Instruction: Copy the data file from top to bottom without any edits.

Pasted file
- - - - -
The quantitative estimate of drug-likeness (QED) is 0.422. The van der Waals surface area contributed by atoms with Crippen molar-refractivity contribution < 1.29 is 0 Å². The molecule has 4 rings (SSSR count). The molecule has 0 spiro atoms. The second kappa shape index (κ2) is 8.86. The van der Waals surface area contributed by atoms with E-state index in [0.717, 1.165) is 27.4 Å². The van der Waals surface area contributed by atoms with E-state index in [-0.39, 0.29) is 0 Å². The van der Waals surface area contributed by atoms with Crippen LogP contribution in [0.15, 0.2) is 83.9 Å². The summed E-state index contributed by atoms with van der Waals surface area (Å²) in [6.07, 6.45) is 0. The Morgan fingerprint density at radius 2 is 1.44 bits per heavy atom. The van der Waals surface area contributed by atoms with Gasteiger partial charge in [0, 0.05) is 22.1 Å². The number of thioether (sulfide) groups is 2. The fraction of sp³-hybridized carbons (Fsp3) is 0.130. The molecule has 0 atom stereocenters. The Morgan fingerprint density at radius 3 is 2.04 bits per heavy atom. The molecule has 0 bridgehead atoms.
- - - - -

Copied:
The quantitative estimate of drug-likeness (QED) is 0.422. The van der Waals surface area contributed by atoms with Crippen molar-refractivity contribution < 1.29 is 0 Å². The molecule has 4 rings (SSSR count). The molecule has 0 spiro atoms. The second kappa shape index (κ2) is 8.86. The van der Waals surface area contributed by atoms with E-state index in [0.717, 1.165) is 27.4 Å². The van der Waals surface area contributed by atoms with E-state index in [-0.39, 0.29) is 0 Å². The van der Waals surface area contributed by atoms with Crippen LogP contribution in [0.15, 0.2) is 83.9 Å². The summed E-state index contributed by atoms with van der Waals surface area (Å²) in [6.07, 6.45) is 0. The Morgan fingerprint density at radius 2 is 1.44 bits per heavy atom. The van der Waals surface area contributed by atoms with Gasteiger partial charge in [0, 0.05) is 22.1 Å². The number of thioether (sulfide) groups is 2. The fraction of sp³-hybridized carbons (Fsp3) is 0.130. The molecule has 0 atom stereocenters. The Morgan fingerprint density at radius 3 is 2.04 bits per heavy atom. The molecule has 0 bridgehead atoms.